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PAYTON RUNS ALL OVER THE PLACE
November 28, 1977
O.J., step aside. Here comes Walter Payton of Chicago, and—whoosh! crunch! oof!—there he goes for 275 yards in the Bears' 10-7 victory over the Minnesota Vikings to break Simpson's NFL single-game rushing record by two yards
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November 28, 1977

Payton Runs All Over The Place

O.J., step aside. Here comes Walter Payton of Chicago, and—whoosh! crunch! oof!—there he goes for 275 yards in the Bears' 10-7 victory over the Minnesota Vikings to break Simpson's NFL single-game rushing record by two yards

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Said Sorey, "We're the only line you'll see running 40 yards down field, looking for someone else to block. Each of us tries to outdo the other, tries to block two men on each play."

Payton, of course, is an inspiration to any offensive lineman. A graduate of Jackson State, the 5'11", 204-pounder was the Bears' No. 1 draft choice in 1975, and that year he rushed for 679 yards. Last season he exploded for 1,390, finishing second to Simpson in the NFL rushing race.

Payton resumed his assault on the Vikings after the intermission. He burst over right tackle for a couple of yards, then rolled around right end again for 19 more. The proud old Vikings were being embarrassed, and they didn't like it. Aroused, they held Payton to three yards on a draw, stopped him for no gain on a sweep and nailed him after two yards on a burst over right tackle. Then, for the first time all day, the Vikings rose up and threw Payton for a loss, dropping him a yard behind the line of scrimmage.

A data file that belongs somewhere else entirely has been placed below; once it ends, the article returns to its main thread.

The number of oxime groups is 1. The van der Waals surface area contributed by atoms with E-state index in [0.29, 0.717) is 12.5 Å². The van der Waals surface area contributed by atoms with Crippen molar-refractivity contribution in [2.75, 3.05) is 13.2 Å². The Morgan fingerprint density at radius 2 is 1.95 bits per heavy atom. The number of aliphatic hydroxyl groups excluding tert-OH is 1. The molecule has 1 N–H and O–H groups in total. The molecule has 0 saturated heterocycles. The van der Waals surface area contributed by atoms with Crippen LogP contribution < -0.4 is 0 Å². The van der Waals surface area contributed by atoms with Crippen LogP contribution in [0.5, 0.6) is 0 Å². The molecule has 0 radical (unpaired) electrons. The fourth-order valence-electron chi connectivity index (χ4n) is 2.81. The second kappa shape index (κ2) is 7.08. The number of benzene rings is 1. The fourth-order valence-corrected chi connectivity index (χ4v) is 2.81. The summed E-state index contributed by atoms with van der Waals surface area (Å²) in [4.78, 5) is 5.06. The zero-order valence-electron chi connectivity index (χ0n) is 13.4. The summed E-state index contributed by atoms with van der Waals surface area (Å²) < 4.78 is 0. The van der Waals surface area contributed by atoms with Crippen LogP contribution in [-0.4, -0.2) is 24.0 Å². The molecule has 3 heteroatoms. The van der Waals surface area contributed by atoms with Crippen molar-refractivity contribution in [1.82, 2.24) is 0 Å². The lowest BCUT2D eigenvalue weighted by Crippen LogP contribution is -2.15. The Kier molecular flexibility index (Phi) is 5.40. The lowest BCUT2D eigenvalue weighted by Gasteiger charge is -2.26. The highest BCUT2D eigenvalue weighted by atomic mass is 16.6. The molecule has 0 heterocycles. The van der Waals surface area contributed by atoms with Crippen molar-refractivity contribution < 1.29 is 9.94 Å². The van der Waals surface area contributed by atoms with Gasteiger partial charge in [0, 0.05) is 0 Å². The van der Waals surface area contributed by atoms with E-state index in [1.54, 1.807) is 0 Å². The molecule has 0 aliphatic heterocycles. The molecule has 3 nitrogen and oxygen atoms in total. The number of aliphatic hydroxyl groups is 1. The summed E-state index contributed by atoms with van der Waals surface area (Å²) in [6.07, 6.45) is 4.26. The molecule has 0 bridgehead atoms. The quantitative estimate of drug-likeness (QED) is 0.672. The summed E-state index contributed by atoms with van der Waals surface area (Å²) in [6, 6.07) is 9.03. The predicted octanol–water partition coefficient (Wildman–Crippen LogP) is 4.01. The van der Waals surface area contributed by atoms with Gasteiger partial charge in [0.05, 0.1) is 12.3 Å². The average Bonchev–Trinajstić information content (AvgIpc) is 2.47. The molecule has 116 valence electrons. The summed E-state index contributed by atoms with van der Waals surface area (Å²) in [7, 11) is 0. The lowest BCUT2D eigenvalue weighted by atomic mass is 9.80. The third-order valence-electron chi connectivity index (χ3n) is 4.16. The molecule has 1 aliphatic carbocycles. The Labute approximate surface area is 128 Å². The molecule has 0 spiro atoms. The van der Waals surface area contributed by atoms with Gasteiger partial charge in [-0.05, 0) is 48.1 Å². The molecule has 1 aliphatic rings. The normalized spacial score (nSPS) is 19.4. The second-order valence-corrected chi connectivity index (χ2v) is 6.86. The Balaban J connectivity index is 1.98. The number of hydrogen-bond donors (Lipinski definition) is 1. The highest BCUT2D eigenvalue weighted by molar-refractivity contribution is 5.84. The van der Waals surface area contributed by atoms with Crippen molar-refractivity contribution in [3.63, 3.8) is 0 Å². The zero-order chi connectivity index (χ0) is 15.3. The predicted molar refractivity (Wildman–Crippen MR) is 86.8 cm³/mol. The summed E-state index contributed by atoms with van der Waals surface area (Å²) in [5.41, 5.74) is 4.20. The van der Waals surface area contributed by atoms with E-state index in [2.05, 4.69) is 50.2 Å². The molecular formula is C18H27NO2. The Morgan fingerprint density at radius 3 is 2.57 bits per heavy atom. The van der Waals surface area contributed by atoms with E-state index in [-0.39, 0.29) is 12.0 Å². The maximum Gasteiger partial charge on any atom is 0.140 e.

But just when the Vikings thought they had him in check, Payton did another number around right end for 22 yards, and at the end of the third quarter he had carried 34 times for 192 yards. Payton had rushed for 205 yards against Green Bay a month ago; he passed the 200-yard mark against the Vikings on his second rush in the final quarter, surprising the Minnesota line by going over left tackle for a change and picking up four yards. But it was back around right end for nine more yards on his next carry.

There was less than five minutes to play now, and Payton was 63 yards short of Simpson's record—too many yards, even the most diehard Chicago fans concluded. Not Payton, though.

Taking a handoff from Avellini on the Bears' 33, he busted over right tackle, cut to the right and galloped down the sidelines. "Besides his God-given ability, the thing I like about Payton that even some of the so-called great backs don't do is he knows which hand to keep the football in," says Gale Sayers, the once-great Chicago runner who had to retire prematurely in 1971 after several knee operations. "When he's going down the sideline, he keeps the ball in the outside hand so he can use the inside hand to ward off tacklers." Payton straight-armed a couple of Vikings with his free hand, bowled over a couple more, then stepped out of bounds after a gain of 58 yards.

Now he needed five yards to tie O.J. A sweep around left end netted three. Then on his 40th—and final—carry Payton went around the right side and picked up four more. He had 275 for the game, and O.J.'s record was wiped out.

"Say, Walter, did anybody mention O.J.'s record to you during the game?" Payton was asked.

"Never," Payton said. "I don't like people coming up and telling me stuff like that when the game's on."

"Well, Walter, can you do it again?"

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